University of Washington School of Medicine

First established in 1946, the University of Washington School of Medicine (UWSOM) is the first public medical school to be established in the Pacific Northwest region. Based in Seattle, WA, the school oversees a network of teaching facilities in 100 locations across five states. US News and World Report ranks UWSOM as tied for 2nd place in the nation for primary care (alongside UC San Francisco). UWSOM has a strict admissions protocol, only accepting 4 percent of applicants. This medical school is also second only to Harvard Medical School in federal funding.

UWSOM's Policy on Professional Conduct outlines the professional and ethical standards expected of medical students and employees, and the University's Office of Community Standards & Student Conduct (CSSC) reviews and investigates complaints of student misconduct.

Nurturing a successful medical career begins in medical school by adhering to the highest levels of academic, professional, and ethical standards. Poor performance in any of these categories can result in disciplinary action and remediation that could reflect badly on a student's personal and professional record, affecting their career options down the road. The involvement of an attorney-advisor in disciplinary hearings can ensure that the student's rights and reputation are preserved while disputes are being resolved.

Policies on Professional and Student Conduct

In addition to abiding by the University of Washington's conduct policies as overseen by Community Standards & Student Conduct, UWSOM students must uphold a strong ethical and professional standard laid out by the medical school's Policy on Professional Conduct, which aims at “demonstrating excellence, respect, integrity, compassion, altruism, and accountability in all endeavors.” While mild infractions may be resolved informally and internally within the medical school, more serious allegations of professional or academic misconduct may be investigated by a Conduct Officer according to procedures laid out by the school.

Misconduct and Sanctions

The University of Washington prescribes a variety of sanctions for confirmed instances of misconduct, depending on their nature and severity. These sanctions may range from disciplinary reprimands, restitution, and probation, to suspension or dismissal.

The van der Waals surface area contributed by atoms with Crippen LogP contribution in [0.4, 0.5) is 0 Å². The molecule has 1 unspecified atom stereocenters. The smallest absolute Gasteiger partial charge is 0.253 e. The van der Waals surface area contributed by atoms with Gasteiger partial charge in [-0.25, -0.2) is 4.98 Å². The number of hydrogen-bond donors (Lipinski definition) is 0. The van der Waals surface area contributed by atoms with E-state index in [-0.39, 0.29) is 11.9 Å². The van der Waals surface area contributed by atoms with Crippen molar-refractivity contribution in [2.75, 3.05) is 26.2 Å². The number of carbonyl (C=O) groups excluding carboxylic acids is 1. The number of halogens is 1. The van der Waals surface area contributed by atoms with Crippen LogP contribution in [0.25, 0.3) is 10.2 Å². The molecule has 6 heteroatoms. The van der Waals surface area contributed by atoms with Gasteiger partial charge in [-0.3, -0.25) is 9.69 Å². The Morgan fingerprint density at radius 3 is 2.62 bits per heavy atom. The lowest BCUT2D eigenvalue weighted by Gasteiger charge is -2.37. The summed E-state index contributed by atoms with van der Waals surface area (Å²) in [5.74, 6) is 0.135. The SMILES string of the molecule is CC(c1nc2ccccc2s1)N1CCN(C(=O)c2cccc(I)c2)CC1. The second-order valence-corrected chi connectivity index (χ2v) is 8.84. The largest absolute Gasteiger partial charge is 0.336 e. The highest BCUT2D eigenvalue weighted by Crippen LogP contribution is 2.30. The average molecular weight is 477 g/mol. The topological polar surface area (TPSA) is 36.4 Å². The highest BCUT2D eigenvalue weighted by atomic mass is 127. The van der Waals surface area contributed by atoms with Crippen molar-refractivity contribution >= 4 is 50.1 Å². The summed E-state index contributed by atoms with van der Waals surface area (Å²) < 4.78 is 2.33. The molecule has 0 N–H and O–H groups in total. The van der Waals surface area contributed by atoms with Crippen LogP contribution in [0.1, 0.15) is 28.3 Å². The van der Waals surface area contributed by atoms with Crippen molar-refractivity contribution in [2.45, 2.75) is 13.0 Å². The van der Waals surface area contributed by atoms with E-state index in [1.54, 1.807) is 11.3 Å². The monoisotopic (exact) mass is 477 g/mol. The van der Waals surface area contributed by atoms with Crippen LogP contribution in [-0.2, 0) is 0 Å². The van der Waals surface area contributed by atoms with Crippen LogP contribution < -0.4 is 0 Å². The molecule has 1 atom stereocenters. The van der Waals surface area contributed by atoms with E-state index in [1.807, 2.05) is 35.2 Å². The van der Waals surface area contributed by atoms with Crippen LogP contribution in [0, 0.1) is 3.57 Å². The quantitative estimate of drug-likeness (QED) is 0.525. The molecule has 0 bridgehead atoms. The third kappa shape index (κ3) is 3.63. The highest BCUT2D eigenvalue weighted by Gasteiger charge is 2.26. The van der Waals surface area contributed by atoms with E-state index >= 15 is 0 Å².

Remediation

The medical profession relies heavily on public trust, and those who choose to become physicians must maintain that trust through the highest levels of ethical, professional, and academic excellence. In fact, the academic standards in medical schools are so ambitious that sometimes even the most astute medical students struggle to reach them.

If a student is facing possible dismissal for failing to reach certain academic benchmarks, remediation can provide an excellent solution for restoring the student's academic record. UWSOM, in fact, has integrated a remediation segment into its program to allow all students to master the principles: “Student progress toward mastery is frequently assessed, and students will be notified of their status on an ongoing basis. Students who do not demonstrate mastery will be required to remediate.”

Remediation may cost the student additional time and money, but it can also be an effective alternative to dismissal from medical school, effectively saving the student's reputation as well as their career.

Dismissal

If a medical student at UWSOM fails to perform academically or fails to meet the school's standards for ethical and professional conduct, the result may be dismissal/expulsion from the school. An expulsion permanently revokes the student's standing at the school and can jeopardize their entire career track.

The impacts of dismissal can extend much farther than simply having to leave the medical school program. A student who is dismissed may face the following additional challenges:

  • Being hindered from enrolling in another school. Since medical schools already have strict admissions criteria, a student who has recently been dismissed will not likely be prioritized for enrollment.